Smith & Wesson makes Tennessee’s day

Dirty Harry’s legendary gun maker moving to the Greenest State in the Land of the Free

Smith & Wesson moves to Tennessee

Smith & Wesson has been manufacturing firearms at the same plant in Springfield, Massachusetts, since 1856.

But now, the ultra-blue restrictive state plans to ban the manufacture of assault rifles, which account for 60-percent of Smith & Wesson’s business.

So the legendary gun maker told Massachusetts to get lost, while the red state of Tennessee said, Come on down, make our day.

The $120-million move will add to the mass exodus from the over-taxed, over-governed Northeast. More than 700 jobs will be taken out of Massachusetts and moved to Maryville in Blount County, a Second Amendment sanctuary county.

SMITH & WESSON FIREARMS OVER THE YEARS

Smith & Wesson moves to Tennessee

THEY ARMED THE WILD WEST

Inventors Horace Smith and Daniel Wesson started the company in Connecticut in 1852, making a lever-action firearm called the Volcanic Rifle.

Smith & Wesson moves to Tennessee
Horace Smith
Smith & Wesson moves to Tennessee
Daniel Wesson

They went on to arm the American frontier, producing larger-frame revolvers including the .44 S&W American, which was adopted by the U.S. Army as the first cartridge-firing revolver.

The company continued to forge history in 1899 when it developed the .38 Military & Police, which was the weapon of choice for nearly every police force in the U.S. through the 1900s.

After World War II, the company began manufacturing larger calibers, including the iconic magnum revolvers used by ‘Dirty Harry’ in the Clint Eastwood movies.

ASSAULT RIFLES SAVED THE COMPANY

The company’s fortunes took a hit in the 1980s when police departments began using pistols from the European manufacturers, Beretta, Glock and Sig Sauer.

Business picked up dramatically in recent years with the manufacture of military-style assault rifles, which continue to be increasingly popular with gun owners.


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When your number’s up

Twenty-one

Autumn arrives in the Northern Hemisphere on Tuesday, September 22 at 9:31 a.m. New York time.

I’m glad it’s not the day before or the day after. In my experience the number 22 is sandwiched right in the middle of two unlucky dates.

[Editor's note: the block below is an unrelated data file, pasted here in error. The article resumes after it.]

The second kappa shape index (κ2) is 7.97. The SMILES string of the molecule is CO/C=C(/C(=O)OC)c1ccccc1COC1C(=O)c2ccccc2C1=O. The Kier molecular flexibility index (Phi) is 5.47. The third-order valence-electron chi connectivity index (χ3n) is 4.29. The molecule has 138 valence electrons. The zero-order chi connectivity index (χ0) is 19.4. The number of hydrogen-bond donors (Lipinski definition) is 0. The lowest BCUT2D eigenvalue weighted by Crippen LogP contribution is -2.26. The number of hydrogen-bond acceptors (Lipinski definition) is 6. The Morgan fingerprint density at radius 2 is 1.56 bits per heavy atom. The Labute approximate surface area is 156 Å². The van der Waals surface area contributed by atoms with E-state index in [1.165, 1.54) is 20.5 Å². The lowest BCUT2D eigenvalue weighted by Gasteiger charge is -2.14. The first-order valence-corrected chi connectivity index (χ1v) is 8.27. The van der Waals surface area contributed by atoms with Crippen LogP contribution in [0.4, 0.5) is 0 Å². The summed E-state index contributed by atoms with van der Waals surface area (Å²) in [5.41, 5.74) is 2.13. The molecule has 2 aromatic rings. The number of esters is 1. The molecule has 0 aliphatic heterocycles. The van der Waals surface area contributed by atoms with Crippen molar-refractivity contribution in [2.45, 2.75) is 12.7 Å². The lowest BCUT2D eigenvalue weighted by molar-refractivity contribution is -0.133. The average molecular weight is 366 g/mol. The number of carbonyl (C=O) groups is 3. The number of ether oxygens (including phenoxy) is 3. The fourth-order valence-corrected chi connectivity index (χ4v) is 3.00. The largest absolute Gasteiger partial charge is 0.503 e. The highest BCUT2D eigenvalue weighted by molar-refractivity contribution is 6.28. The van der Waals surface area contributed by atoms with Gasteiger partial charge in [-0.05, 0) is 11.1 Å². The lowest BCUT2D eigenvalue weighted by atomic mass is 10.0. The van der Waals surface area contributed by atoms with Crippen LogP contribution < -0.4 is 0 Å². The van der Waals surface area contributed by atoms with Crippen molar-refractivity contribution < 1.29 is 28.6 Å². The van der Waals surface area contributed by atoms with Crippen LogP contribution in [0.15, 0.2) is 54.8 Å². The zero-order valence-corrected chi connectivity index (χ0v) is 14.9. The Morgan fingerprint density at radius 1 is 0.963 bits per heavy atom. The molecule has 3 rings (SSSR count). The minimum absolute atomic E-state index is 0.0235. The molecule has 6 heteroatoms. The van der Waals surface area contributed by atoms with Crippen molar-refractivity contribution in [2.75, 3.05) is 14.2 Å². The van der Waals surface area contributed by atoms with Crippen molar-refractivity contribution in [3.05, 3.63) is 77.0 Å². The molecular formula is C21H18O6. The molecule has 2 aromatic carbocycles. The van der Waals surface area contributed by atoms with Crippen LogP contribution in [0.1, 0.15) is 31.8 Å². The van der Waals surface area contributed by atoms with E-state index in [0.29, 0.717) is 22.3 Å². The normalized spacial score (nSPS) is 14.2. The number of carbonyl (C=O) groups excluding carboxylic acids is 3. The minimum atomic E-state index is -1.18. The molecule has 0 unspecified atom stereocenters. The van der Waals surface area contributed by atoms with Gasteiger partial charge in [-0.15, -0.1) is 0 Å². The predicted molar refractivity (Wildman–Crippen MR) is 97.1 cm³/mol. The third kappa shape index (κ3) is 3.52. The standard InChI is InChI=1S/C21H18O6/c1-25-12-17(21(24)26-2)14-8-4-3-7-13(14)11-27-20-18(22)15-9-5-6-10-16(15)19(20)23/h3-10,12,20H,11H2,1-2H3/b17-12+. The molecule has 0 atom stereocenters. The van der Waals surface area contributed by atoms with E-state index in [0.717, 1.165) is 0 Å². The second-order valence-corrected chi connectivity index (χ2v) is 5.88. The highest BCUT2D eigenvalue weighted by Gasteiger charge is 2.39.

Twenty-one is considered lucky to many people. You’re a winner in the card game blackjack if your cards add up to 21. The ‘angel number’ 21 is lucky when it comes to love and relationships. The 21 Club in New York City is a famous restaurant if you’re lucky enough to be rich. I used to think 21 was lucky because on the 21st day of the month I was given the gift of life.

But a year and nine months ago, 21 turned on me big time. On the 21st of December, 2018 — 21 months ago — my wife died. The fire went out. A cold depression set in and lingers to this day. So 21 became one damn unlucky number for me.

Now it’s right up here with the number 23, the age my son died. Also, the 23rd day of the month was the date my oldest brother was killed in a car crash.

Take 13 — please!

The number 13 is unlucky for many. The 1970 Apollo 13 Moon mission is a classic example, summed up in the famous transmission from the spacecraft to Mission Control, on April 13 no less, “Houston, we have a problem.”

An oxygen tank exploded. Actually astronaut. Jack Swigert said, “Okay, Houston, we’ve had a problem here,” but it was tightened up for dramatic purposes. As it turned out the craft limped back to Earth (if you can call 24,000 miles an hour limping) with three saved souls on board, so in that sense 13 turned out to be lucky.

As I thought it was for me many years ago when my son was born on the 13th — Friday the 13th. But whereas Apollo 13 ended up lucky, my son’s 13 did not, as an overdose of barbiturates proved.

Another bad 13 for me was the death of my other brother on the 13th day of the month.

Nothing about the numbers game is scientific or even predictable. Like life, it’s all a crap shoot, and when your number’s up, you get deep-sixed. (I just summed up life in three clichés — my old English teacher would be rolling in his grave.)



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